Thai golfer Ariya Jutanugarn earns world number one ranking
Sinking a 25-foot birdie putt on the 18th hole to win the Manulife LPGA Classic in Canada, last Sunday, Thai golfer Ariya Jutanugarn took home more than a trophy and a significant payday – she walked away with the world number one ranking in women’s golf, displacing Lydia Ko of New Zealand, and inspiring young Thai athletes in all sports.
Thais showed their pride in the new number one, flooding her Facebook page with congratulatory messages while most major newspapers placed her photo prominently on their front pages. “May is the world’s No. 1, she has made history for Thai golfers,” Thairath, the country’s largest selling newspaper, said in its headline, referring to Ariya by her nickname.
Ariya is the first Thailand-born golfer, male or female, to attain a world number one ranking. She had briefly, and mistakenly, been named number one the previous week until the LPGA recalculated its ranking points and concluded she was still 0.01 points behind Ko, who had held the title for 85 consecutive weeks. Ariya’s come-from-behind win at Manulife secured her the top ranking without question. At 21 years and six months old, she is the second-youngest female golfer to reach the top of the rankings.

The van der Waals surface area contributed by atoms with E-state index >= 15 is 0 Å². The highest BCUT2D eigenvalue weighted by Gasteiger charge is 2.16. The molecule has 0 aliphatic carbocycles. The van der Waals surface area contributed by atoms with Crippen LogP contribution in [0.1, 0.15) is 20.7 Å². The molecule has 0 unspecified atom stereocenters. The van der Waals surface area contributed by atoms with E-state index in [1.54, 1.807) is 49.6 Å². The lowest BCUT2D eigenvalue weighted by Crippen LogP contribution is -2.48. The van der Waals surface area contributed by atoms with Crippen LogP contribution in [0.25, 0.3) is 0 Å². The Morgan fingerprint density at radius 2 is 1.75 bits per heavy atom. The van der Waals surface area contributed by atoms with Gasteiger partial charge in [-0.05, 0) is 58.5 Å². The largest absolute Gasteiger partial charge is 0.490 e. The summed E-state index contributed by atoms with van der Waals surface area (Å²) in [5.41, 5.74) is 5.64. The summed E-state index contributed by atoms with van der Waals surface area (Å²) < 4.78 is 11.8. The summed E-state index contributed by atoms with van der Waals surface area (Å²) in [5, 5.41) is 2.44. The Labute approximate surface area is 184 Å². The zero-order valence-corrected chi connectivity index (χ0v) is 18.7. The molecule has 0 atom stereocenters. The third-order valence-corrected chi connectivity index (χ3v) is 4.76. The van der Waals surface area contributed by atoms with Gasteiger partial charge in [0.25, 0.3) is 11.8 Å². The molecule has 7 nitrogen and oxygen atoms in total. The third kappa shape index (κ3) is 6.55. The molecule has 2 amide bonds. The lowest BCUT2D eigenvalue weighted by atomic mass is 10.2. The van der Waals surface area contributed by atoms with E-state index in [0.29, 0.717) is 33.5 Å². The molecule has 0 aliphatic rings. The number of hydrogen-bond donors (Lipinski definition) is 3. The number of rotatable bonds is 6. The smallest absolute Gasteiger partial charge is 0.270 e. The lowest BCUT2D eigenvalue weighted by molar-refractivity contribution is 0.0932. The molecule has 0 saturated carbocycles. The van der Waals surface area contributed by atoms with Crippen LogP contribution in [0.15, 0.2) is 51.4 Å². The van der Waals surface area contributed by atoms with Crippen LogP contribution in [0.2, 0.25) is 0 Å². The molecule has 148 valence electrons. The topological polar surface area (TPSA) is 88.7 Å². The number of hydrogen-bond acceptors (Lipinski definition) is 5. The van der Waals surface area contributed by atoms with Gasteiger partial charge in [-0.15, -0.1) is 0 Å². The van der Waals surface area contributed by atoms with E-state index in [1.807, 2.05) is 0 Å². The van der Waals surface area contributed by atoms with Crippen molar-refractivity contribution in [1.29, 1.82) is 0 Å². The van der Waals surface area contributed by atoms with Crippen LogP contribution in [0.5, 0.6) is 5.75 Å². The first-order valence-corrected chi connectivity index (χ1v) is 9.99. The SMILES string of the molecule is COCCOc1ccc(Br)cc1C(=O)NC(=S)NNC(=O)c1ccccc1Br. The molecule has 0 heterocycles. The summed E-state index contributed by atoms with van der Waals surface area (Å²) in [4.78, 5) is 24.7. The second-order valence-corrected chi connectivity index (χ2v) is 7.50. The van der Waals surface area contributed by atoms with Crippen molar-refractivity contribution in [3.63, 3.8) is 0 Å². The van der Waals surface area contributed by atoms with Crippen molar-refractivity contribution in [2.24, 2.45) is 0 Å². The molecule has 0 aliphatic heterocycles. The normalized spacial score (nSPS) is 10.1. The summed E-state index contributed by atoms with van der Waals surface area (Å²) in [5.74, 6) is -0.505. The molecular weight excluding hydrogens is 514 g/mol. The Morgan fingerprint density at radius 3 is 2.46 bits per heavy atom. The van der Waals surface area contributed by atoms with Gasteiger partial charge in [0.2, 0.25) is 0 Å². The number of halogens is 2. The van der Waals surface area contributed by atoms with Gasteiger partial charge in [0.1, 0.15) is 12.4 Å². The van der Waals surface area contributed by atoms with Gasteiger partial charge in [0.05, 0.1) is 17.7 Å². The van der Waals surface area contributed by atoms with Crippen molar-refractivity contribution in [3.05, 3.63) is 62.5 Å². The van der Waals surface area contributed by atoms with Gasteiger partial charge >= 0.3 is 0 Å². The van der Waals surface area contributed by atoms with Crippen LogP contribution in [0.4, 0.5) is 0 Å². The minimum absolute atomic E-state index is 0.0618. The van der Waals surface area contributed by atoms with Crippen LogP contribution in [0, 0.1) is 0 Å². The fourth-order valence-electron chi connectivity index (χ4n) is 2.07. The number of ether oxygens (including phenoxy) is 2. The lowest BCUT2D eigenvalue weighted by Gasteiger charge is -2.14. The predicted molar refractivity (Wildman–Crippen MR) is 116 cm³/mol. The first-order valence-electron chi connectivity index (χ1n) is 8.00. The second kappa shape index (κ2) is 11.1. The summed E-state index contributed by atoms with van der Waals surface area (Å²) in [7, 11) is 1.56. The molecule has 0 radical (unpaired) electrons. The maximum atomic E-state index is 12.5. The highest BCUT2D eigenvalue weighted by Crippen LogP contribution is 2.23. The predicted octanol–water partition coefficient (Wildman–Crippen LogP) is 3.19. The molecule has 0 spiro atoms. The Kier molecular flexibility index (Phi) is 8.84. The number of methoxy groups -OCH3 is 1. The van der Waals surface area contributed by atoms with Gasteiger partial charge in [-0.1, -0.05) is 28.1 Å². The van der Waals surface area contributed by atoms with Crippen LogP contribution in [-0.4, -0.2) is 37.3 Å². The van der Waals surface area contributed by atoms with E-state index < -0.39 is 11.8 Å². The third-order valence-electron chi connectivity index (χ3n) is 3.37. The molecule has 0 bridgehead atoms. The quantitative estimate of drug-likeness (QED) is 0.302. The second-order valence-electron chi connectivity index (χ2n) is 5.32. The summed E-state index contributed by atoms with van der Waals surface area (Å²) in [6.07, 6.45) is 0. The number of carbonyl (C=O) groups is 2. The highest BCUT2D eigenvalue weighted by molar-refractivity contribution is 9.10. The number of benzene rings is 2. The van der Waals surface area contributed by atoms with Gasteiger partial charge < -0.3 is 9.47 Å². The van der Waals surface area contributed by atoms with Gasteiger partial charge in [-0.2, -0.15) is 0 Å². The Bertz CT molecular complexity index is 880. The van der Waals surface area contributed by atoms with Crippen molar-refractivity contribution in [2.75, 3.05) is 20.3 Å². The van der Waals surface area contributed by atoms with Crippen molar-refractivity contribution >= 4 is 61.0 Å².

“It means the world to me,”to be the first Thai world number one, Ariya told www.lpga.com. “We get to show the world that Thai people can do it. It’s been a long road getting to this spot, but it will be even more challenging from this point on.”
She vowed to work even harder to retain the top ranking. “I don’t see this as mission complete. It is just the beginning,” she said.
Ariya’s “celebration plans are quite tame,’’ wrote Golfworld.com, the website of Golf Digest magazine. “She says she’ll be texting her sister, Moriya, and getting some sleep in the car as she and her caddie drive to Grand Rapids, Michigan, for next week’s LPGA event.”
Sister Moriya Jutanugarn is ranked number 46 in the world. The two sisters began leaning golf at the age of five. Their father opened an equipment shop at a golf driving range in Bangkok. Worried that his young daughters would disturb the duffers practicing their driving, he gave the girls small clubs to play with, and they immediately took to the game.
By their teens their talent was evident. But to fund their travels and participation in amateur and eventually professional tour events, their father sold their house and car to raise the cash. It was a worthwhile investment, as Ariya has now earned $3.9 million in prize money, while Moriya has come home with $1.6 million.
Photo courtesy of Moriya & Ariya Jutanugarn’s Facebook